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Steps taken in other countries for effective traffic management – Part 2

With rapid development and proliferation of technology, there has been an equally massive surge in urbanization. According to a number of researches, in the year 2007, for the first time in history, the majority of human population, the world over, lived in cities. This is certainly a massive landmark, and yet, urbanization is happening just as strongly.

Most of the population in cities drives cars, and their number is only expected to rise. Sadly enough, this has also led to an increase in road accidents, and the injuries and deaths they cause. This is a situation which calls for immediate, effective solutions. We must ask the question, β€œCan our transportation infrastructure and management approaches handle this rise?”

To this end, globally, officials are implementing changes in Road Safety Management. Let’s continue our investigations of some of the more effective ones:

In Stockholm, a dynamic toll system has played a vital role in controlling the flow of vehicles into the city. It has reduced traffic by 20%, decreased wait time by 25%, and cut emissions by 12%.

In Singapore, sensors are installed to measure and predict traffic scenarios, with 90% accuracy.

In Kyoto, city planners study huge traffic situations, involving thousands vehicles, to analyze the impact of urbanization.

In Bangkok, during certain hours of the day, the direction of the traffic on many one-way roads is changed.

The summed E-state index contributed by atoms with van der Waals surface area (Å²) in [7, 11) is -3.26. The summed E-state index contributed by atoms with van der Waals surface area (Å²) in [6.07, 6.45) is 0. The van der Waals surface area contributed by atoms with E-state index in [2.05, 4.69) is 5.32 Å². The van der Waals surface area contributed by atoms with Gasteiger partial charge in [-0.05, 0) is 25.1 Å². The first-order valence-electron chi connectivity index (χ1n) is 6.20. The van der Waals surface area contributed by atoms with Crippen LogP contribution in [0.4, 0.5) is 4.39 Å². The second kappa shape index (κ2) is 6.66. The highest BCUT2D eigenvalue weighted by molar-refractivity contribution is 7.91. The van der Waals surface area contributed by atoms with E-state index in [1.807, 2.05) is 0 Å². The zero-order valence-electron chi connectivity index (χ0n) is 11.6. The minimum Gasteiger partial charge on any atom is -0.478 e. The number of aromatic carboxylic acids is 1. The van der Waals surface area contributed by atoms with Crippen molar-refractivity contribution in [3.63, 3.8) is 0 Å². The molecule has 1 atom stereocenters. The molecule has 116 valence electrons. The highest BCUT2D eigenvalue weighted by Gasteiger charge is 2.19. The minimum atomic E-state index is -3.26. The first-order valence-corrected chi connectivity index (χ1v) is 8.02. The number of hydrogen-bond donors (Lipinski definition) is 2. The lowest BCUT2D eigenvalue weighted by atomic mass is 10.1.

Manila has a rather peculiar way controlling traffic. In heavy traffic, vehicles with number plates ending with the numbers 1 and 2 are forbidden from operating on city roads on Mondays, between 7 am and 7 pm, to reduce traffic jams.

Bermuda has gone ahead – imposing similar bans on rental cars.

The Romanians have been very proactive. Logic dictates that in the time-gap in which the accident takes place and the paramedics arrive, a lot can be lost. The Romanian Red Cross, a partner of the Global Road Safety Partnership, addressed this issue by training people on first-aid. The goal is to compliment the efforts of the paramedics, and boost the chances of survival of accident victims.

Remember the walking cars of The Flintstones? Sure you do! The concept exists even today. Students in South Africa get on a ‘Walking’ school bus, and walk in pairs behind an adult driver who directs the route between home and school. Physical fitness, clean and pollution free environment, and strong community relations are only few of the pros of this age-old concept.

If one country uses buses without wheels, another changes the name of its town to promote road safety. Strange but true – a town in Australia, named Speed, decided to modify its name to Speed Kills, to promote road safety. On Facebook, a campaign was launched for the name change, and it was decided that if the campaign received at least 10,000 ‘Like’s, the town would be renamed. It achieved over 33,000.

In conclusion, we can say that effective urbanization needs at its heart an effective transportation system. This increases the emphasis that must be laid on road safety. Let us work towards not just getting better roads from point ‘A’ to point ‘B’, but making sure we can travel those roads safely. ‘Smart’ traffic systems can be the key to reaching this goal, but, in reality, it will be achieved only when individuals make efforts.

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